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When Google Wave hit the world last year, it came with many oohs and ahhs and an onset of geeky people like me and you — then reality set in and, for many, Wave lost its appeal. People complained that it was slow and confusing, often in the same breath as praising it for being brilliant and innovative.
The biggest issue, however, that kept Wave from mass adoption, was that people just couldn’t figure out what to use it for. In an effort to address such concerns and continue building out the platform, Google has released several major feature updates over the past months; the most recent of which aims to increase the usability of Google Wave by adding use-templates for new waves, and the ability to remove a user (including yourself) from a wave.
Hit the jump for details.
Remove Users From a Wave
Since January, 2010, Google has added Read Only and Restore features to Google Wave, as well as Wave Notifications (to email), several usability improvements like shift-enter to end editing a topic, and the incorporation of some of Wave’s real time editing and collaboration features into Google Docs. The one seemingly basic feature that was missing from Google Wave, however, was the ability to stop participating in a wave, or the ability to kick someone who is annoying you or not playing nice.
This is not as basic as it seems, due to the interactive nature of Wave. For example, if you remove someone who has participated in a collaboration and is no longer a good contributor or you have had a falling out with, cutting them off from all access to their work to that point could have some serious repercussions, both for Wave and on a general legal front. Google now feels they have solved the potential issues by allowing users removed from a wave to have read only access up to the point they last logged in to that wave, before they were removed from it.
This adds a much needed layer of control over the chaos that Wave can sometimes become. Google’s blogpost on the new feature paints a few interesting and colourful use cases for this feature, such as removing your boss in the wee hours before he or she sees the rather derogatory remark you made about them on the wave in the night’s drunken stupor… Real life scenarios. Got to love Google for things like that.
Use-Templates for a New Wave
When you first open Wave, you are now presented with a 6-button dashboard that allows you to set up a Wave with a single click via a preconfigured template. You can also access these templates from the ‘New Wave’ dropdown menu. The templates are meant to make it easier and faster for you to set up a wave based on some of the more common uses for Google Wave:
This is your basic Blank Wave. Just open it up and start typing. You can configure a blank wave anyway you like.
With the Discussion template, Wave starts you off with an easy format that works much like a Microsoft Word template. Just click in the Topic header to put in your own, and fill out the topic in the proposal area. In addition, you and those you add to the wave will have access to an “Are you in favor?” widget that makes for easy, poll-style voting. The discussion takes place below this first entry, as is normal to Wave. As with any of the templates, you can configure and customize it as you would any wave.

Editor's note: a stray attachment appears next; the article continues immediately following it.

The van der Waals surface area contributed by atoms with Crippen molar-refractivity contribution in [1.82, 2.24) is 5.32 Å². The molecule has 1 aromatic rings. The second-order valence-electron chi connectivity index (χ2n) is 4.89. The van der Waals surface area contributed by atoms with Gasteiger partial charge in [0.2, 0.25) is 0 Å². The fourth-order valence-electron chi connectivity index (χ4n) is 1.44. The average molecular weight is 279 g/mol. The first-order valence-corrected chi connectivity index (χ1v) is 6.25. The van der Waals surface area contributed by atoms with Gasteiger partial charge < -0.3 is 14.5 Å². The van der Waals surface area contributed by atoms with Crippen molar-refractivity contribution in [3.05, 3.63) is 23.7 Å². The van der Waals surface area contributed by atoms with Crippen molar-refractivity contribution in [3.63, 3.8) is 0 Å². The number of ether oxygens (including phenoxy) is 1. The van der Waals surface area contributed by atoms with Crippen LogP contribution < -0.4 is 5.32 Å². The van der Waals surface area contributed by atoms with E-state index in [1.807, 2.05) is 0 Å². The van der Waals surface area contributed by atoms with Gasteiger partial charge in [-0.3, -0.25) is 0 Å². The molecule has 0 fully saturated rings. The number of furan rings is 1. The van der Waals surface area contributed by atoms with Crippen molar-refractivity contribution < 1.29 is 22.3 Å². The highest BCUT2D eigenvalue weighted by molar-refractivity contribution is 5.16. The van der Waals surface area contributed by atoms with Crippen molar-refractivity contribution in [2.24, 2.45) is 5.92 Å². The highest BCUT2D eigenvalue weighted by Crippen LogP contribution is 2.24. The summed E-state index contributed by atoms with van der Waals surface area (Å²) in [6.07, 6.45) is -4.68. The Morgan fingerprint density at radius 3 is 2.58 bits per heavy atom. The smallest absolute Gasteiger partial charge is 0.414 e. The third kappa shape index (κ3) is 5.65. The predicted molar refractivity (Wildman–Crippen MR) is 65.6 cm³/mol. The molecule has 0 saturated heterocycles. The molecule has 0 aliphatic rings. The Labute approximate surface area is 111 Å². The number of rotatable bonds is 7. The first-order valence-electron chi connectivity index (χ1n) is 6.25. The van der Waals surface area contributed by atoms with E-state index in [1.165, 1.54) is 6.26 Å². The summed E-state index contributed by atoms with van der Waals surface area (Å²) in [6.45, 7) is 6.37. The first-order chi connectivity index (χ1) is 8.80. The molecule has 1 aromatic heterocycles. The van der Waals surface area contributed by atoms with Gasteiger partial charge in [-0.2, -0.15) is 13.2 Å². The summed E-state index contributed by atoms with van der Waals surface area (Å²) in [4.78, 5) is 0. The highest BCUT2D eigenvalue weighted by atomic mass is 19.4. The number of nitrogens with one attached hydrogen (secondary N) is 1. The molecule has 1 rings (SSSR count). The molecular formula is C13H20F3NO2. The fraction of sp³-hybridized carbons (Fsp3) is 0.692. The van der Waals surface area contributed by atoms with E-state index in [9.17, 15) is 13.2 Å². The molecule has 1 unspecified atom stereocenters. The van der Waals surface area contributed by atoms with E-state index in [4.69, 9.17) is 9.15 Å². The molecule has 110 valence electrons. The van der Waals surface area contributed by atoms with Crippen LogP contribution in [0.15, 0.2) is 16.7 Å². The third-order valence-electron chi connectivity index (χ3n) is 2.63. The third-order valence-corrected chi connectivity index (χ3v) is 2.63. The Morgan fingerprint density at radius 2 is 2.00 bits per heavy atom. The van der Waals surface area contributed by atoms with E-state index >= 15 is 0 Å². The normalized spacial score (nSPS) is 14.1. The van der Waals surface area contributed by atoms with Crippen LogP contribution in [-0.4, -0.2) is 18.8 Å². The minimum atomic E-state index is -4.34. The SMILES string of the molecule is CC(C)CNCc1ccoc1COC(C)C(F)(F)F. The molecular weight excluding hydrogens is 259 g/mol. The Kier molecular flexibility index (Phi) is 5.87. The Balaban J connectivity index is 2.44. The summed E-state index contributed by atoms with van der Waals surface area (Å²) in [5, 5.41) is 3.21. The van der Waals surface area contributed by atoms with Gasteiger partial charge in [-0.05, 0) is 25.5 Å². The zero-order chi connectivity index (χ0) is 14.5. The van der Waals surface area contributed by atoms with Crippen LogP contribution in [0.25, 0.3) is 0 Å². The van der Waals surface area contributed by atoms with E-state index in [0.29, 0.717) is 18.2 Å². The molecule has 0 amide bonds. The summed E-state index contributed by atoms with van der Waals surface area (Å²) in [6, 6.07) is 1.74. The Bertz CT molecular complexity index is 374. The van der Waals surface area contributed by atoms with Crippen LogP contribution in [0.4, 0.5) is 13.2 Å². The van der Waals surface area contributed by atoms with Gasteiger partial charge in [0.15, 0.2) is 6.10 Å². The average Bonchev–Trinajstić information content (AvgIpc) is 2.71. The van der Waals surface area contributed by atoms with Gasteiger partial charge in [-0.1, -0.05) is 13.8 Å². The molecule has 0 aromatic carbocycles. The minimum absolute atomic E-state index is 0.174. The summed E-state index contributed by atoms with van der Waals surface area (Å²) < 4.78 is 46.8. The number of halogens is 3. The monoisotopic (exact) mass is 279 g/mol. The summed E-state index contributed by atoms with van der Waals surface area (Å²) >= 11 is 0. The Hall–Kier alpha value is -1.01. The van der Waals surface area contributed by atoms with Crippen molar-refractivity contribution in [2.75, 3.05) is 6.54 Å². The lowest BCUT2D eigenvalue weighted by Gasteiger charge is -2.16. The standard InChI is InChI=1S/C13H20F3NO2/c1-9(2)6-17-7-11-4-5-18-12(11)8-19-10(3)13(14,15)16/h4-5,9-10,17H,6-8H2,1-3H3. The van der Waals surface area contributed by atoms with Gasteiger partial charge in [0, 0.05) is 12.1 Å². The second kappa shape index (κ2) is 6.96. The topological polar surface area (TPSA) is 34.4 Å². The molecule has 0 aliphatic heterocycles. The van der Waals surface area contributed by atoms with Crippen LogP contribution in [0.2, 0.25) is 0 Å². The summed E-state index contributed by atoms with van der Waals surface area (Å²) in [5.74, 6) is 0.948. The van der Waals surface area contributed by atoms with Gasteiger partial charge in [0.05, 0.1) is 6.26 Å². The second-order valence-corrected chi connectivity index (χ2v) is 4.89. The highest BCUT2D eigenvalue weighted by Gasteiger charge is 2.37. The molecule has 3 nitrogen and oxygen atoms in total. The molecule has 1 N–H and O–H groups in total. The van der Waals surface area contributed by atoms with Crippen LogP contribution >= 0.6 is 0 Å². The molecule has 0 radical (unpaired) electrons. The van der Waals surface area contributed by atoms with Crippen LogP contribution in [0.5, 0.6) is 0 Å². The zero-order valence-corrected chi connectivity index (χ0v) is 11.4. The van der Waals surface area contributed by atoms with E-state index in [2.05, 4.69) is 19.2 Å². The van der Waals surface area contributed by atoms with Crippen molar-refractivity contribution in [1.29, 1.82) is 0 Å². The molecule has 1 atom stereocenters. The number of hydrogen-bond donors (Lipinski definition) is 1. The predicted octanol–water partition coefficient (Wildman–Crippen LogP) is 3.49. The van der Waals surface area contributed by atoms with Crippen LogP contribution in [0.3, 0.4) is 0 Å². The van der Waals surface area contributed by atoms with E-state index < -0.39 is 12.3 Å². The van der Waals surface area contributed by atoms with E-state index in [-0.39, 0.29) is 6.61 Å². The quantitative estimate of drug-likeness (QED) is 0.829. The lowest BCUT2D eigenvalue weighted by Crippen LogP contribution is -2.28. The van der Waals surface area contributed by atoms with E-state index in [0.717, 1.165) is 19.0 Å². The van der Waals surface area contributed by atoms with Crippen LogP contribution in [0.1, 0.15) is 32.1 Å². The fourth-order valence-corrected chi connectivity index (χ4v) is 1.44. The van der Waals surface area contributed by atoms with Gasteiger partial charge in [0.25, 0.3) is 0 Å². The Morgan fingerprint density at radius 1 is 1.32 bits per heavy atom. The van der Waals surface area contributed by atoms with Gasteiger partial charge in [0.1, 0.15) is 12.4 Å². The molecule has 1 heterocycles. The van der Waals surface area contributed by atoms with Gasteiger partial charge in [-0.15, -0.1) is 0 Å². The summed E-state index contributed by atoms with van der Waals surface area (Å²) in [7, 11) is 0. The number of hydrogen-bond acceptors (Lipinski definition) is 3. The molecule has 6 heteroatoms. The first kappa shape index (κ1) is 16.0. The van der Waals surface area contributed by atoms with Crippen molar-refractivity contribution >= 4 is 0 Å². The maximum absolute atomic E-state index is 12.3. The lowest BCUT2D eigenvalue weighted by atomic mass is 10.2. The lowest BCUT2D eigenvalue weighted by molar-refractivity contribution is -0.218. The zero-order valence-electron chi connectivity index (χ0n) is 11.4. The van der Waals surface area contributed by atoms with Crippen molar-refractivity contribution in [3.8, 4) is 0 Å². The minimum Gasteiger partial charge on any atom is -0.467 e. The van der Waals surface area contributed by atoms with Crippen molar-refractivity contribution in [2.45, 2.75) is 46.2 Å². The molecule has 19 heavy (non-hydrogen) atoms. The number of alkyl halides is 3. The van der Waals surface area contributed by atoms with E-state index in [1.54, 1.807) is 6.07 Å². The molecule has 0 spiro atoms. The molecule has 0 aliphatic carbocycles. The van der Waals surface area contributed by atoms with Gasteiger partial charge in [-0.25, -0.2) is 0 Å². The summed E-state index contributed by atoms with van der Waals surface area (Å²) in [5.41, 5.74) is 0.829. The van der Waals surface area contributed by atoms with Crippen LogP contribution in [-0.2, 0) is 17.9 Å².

The Tasks template provides you a basic setup for GTD-style (see our post on Getting Things Done) task management. Don’t look for any advanced features here – this is still just a text-based wave. No checkboxes or anything like that are forthcoming so far, but it is a great way to do some collaborative task tracking and discussion, especially if you are already working on a project in Wave.
The Meeting template saves you the time you would have to spend organizing a meeting notes/minutes wave. This is a cool use for Wave, considering that people can add themselves to the Attendees list (once added to the wave of course), and can even add their own agenda items. The meeting could take place online, offline or both and multiple people can take the minutes or add notes and highlights as the meeting goes on.
the Document template allows you to set up a collaborative (or solo) document quickly and easily. The base organization of this template gives you examples of some of the most used or useful document editing features. If you aren’t very versed with navigating the Wave interface, you can always copy and paste the various elements as needed. One of the most useful features of this template is the included widget that allows you to set the document-wave as Draft, For Review, and Final.
The Brainstorming template gives you a few guidelines and general organization for a productive brainstorm session, and sets you up with a very basic Paint gadget to help you illustrate ideas visually.
The slew of new features that are steadily being pumped out by the Google Wave team is slowly but surely ensuring the longevity and increased use of the Wave platform, even if it is only truly successful once the technology is adopted by third parties.
What do you think? Do these features make Wave more useful to you? What features would you like to see in Google Wave?